Chapter 7, The Road to Extraordinary: This chapter looks at defining moments on "the road to extraordinary." In this chapter they conclude there are 4 major milestones to becoming an expert and what age a student usually is at the time of the milestone. The most important theme of this chapter is all about timing. They also circle back to the concept of the brains adaptability and its relationship to development. The authors include a story about a researcher who decided to test some theories he had about expertise. He had 3 daughters and decided to all play around with the theories to making them become chess champions. The daughters changed the way women were involved in international chess competitions! Two takeaways from this example was that starting a child at a young age is a must. Creating a sense of enjoyment using play at a young age can motivate them to want to pursue the task, in this case, chess. Another takeaway, and shown in this example, was the youngest child usually becomes the most successful. This can be because the parents modify their methods and because the youngest child looked up to the older sisters interest and involvement of the task. 
(Another interesting point in the chapter was certain actions can only be obtained through practice at a young age because the body can only develop it to a certain point. They even included bones can adapt if practiced in a specific manner, helping the student more than if they waited until full development to practice a certain movement. The body is crazy!)

Chapter 8, But What About Natural Talent?: I found this chapter important because natural talent is an argument of so many when countering the extent to which a person can become an expert through deliberate practice. The researchers/authors of this book studied so many child prodigies including Mozart and found they were able to accomplish things at younger ages because there was sufficient evidence to show they spent long hours practicing. They cover that there are indeed innate characteristics which can contribute to expertise, such as height, weight, and pure enjoyment of a specific task/field. Some of these, such as IQ, can have advantages when first learning a skill, but can only get a person so far without deliberate practice. Often this phenomenon of "natural talent" is self perpetuated. If someone is initially good at a task, it is noted. They go on to receive more focus, extra attention and opportunities than those who were not initially good at a task. This leads them to more practice which, of course, can allow them to advance to expertise.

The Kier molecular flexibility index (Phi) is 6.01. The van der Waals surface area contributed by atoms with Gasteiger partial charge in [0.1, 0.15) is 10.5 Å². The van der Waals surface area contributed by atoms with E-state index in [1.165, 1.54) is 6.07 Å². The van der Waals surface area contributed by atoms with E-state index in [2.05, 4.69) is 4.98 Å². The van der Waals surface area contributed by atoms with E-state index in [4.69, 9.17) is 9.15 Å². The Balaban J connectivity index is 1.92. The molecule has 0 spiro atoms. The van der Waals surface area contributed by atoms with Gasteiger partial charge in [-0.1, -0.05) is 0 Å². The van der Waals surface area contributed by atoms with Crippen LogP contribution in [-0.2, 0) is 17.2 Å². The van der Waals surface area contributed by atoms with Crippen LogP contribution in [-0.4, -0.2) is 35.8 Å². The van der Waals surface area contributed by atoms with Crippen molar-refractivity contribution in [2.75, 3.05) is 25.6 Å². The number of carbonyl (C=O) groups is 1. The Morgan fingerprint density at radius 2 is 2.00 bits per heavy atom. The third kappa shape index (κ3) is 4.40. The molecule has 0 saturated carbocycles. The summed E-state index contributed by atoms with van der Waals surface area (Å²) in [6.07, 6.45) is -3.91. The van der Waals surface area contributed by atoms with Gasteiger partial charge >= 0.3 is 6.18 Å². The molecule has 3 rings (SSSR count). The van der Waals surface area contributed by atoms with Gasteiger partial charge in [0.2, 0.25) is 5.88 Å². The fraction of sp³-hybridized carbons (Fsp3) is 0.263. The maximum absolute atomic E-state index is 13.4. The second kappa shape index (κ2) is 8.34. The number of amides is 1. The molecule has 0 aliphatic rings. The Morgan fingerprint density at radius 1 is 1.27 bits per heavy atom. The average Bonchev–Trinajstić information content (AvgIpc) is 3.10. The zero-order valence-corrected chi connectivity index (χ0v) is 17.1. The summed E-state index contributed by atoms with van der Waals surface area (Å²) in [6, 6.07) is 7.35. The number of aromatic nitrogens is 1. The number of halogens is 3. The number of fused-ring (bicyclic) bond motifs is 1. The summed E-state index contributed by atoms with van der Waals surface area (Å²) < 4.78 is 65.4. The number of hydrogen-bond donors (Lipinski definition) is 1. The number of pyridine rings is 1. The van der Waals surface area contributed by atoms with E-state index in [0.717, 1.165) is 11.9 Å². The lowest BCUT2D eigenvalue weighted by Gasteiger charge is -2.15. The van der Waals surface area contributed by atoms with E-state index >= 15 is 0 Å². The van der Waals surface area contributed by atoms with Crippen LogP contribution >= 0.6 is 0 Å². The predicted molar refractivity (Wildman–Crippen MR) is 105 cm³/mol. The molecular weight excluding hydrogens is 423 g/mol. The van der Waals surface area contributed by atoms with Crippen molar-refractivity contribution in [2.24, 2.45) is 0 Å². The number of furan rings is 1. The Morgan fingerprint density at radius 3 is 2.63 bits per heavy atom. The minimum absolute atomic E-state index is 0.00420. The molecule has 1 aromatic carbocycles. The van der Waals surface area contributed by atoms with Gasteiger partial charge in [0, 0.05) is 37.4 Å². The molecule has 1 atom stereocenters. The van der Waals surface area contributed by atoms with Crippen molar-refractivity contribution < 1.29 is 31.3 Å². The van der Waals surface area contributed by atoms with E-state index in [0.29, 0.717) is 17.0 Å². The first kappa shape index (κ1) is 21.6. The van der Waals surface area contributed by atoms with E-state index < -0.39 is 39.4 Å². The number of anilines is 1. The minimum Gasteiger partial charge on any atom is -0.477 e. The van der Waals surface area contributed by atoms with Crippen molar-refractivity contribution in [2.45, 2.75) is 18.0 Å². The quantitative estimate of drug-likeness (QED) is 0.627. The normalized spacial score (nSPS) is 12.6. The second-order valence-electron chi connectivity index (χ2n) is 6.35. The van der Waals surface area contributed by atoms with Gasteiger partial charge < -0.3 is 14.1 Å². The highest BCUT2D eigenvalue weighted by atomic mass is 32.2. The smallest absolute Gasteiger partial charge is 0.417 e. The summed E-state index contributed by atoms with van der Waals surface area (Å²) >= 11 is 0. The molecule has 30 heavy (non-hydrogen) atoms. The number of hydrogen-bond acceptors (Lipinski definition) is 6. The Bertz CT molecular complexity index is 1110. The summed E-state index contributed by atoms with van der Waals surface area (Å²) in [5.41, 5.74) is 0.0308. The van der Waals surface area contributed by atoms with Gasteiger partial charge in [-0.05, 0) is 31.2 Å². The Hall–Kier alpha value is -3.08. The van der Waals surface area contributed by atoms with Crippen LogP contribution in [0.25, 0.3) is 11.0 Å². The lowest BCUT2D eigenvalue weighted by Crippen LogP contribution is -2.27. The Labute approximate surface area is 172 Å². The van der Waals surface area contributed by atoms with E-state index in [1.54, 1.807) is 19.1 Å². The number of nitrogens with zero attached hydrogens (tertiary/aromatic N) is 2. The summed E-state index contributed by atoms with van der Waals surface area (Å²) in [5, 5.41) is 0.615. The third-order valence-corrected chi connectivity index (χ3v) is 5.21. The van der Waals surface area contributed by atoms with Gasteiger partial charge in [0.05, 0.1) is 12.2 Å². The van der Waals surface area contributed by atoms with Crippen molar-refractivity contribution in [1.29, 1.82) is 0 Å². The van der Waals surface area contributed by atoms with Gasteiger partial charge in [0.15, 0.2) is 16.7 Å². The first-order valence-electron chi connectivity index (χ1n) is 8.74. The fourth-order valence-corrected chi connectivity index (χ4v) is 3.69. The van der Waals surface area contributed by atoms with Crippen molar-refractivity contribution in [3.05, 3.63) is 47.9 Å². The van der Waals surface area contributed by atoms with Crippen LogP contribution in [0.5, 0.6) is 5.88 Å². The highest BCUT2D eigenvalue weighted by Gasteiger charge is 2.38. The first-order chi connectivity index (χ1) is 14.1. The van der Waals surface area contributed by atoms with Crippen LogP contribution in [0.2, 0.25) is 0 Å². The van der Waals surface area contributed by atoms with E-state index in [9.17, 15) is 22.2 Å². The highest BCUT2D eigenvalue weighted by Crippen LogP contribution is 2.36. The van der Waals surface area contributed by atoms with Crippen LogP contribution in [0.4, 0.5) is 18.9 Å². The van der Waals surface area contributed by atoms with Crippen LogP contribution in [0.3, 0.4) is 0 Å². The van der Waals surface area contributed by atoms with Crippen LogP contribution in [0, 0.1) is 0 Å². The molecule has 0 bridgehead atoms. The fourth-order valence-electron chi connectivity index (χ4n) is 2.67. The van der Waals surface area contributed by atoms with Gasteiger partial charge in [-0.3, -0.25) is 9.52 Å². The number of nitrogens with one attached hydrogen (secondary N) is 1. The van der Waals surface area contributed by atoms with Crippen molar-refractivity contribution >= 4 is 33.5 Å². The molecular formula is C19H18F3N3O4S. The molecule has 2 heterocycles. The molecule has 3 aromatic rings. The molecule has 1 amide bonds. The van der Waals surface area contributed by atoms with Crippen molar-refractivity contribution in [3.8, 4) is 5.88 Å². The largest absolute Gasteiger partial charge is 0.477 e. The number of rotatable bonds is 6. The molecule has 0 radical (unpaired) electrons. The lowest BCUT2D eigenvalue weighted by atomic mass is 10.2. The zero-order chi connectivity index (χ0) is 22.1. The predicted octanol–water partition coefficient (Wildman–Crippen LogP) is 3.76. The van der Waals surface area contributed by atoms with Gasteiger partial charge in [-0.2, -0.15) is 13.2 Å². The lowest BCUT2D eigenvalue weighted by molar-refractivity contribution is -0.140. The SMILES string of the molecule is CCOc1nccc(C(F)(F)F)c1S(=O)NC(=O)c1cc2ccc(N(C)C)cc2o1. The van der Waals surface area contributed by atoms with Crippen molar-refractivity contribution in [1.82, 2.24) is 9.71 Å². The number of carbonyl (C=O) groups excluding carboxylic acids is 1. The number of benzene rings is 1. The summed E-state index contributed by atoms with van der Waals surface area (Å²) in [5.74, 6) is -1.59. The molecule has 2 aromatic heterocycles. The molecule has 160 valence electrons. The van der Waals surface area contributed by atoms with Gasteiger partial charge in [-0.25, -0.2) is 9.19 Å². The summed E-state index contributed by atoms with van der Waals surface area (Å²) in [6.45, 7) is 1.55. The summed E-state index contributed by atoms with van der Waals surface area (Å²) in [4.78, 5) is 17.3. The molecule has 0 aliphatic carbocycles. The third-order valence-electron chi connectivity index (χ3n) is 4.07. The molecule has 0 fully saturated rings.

Conclusion: I absolutely would recommend this book. It offers a lot good information about the research. The subjects and concepts never get boring or too wordy because the authors offered wildly interesting examples. The examples given blew my mind at the adaptability and capability of humans. They note that expertise is also something not everyone can achieve simply because of the lack of resources. The time consumption and expense of travelling, tournaments, and especially hiring of a teach is extremely costly. These things are definitely a privilege, but the authors hope that one day deliberate practice can become a norm in the educational system. This could help reach all audiences and expertise could be more accessible if taught in school. The implications provided in this book sound utopian, but maybe one day society could get there. This book was educational, informative and very entertaining!